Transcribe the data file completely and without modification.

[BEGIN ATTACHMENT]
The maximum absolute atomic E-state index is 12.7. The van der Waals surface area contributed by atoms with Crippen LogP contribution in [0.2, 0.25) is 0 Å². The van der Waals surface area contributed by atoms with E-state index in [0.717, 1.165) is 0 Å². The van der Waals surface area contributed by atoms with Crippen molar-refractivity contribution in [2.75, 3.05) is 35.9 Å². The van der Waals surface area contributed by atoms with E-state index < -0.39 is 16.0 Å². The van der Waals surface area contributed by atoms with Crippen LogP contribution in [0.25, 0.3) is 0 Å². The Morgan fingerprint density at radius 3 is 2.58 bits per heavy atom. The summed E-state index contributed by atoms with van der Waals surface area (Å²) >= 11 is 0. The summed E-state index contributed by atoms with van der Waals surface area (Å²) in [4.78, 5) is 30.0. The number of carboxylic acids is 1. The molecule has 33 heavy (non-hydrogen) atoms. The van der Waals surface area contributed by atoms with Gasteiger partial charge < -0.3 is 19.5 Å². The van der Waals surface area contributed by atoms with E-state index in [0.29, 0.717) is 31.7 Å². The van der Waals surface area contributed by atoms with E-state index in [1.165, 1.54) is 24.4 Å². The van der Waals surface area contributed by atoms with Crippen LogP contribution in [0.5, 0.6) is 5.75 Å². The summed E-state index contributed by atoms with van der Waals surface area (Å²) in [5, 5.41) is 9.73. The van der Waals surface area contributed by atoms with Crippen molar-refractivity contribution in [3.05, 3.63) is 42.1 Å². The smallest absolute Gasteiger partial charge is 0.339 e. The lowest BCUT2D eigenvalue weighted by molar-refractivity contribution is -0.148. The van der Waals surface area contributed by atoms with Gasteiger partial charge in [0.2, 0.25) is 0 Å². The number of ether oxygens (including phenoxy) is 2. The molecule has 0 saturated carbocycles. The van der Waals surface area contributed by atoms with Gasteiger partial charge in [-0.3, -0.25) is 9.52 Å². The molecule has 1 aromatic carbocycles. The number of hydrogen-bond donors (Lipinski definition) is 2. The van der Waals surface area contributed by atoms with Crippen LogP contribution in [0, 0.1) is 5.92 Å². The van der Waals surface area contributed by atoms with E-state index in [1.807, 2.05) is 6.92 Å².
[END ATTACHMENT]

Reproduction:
The maximum absolute atomic E-state index is 12.7. The van der Waals surface area contributed by atoms with Crippen LogP contribution in [0.2, 0.25) is 0 Å². The van der Waals surface area contributed by atoms with E-state index in [0.717, 1.165) is 0 Å². The van der Waals surface area contributed by atoms with Crippen molar-refractivity contribution in [2.75, 3.05) is 35.9 Å². The van der Waals surface area contributed by atoms with E-state index < -0.39 is 16.0 Å². The van der Waals surface area contributed by atoms with Crippen LogP contribution in [0.25, 0.3) is 0 Å². The Morgan fingerprint density at radius 3 is 2.58 bits per heavy atom. The summed E-state index contributed by atoms with van der Waals surface area (Å²) >= 11 is 0. The summed E-state index contributed by atoms with van der Waals surface area (Å²) in [4.78, 5) is 30.0. The number of carboxylic acids is 1. The molecule has 33 heavy (non-hydrogen) atoms. The van der Waals surface area contributed by atoms with Gasteiger partial charge < -0.3 is 19.5 Å². The van der Waals surface area contributed by atoms with E-state index in [0.29, 0.717) is 31.7 Å². The van der Waals surface area contributed by atoms with E-state index in [1.165, 1.54) is 24.4 Å². The van der Waals surface area contributed by atoms with Crippen LogP contribution in [0.5, 0.6) is 5.75 Å². The summed E-state index contributed by atoms with van der Waals surface area (Å²) in [5, 5.41) is 9.73. The van der Waals surface area contributed by atoms with Crippen molar-refractivity contribution in [3.05, 3.63) is 42.1 Å². The smallest absolute Gasteiger partial charge is 0.339 e. The lowest BCUT2D eigenvalue weighted by molar-refractivity contribution is -0.148. The van der Waals surface area contributed by atoms with Gasteiger partial charge in [0.2, 0.25) is 0 Å². The number of ether oxygens (including phenoxy) is 2. The molecule has 0 saturated carbocycles. The van der Waals surface area contributed by atoms with Gasteiger partial charge in [-0.3, -0.25) is 9.52 Å². The molecule has 1 aromatic carbocycles. The number of hydrogen-bond donors (Lipinski definition) is 2. The van der Waals surface area contributed by atoms with Crippen LogP contribution in [0, 0.1) is 5.92 Å². The van der Waals surface area contributed by atoms with E-state index in [1.807, 2.05) is 6.92 Å².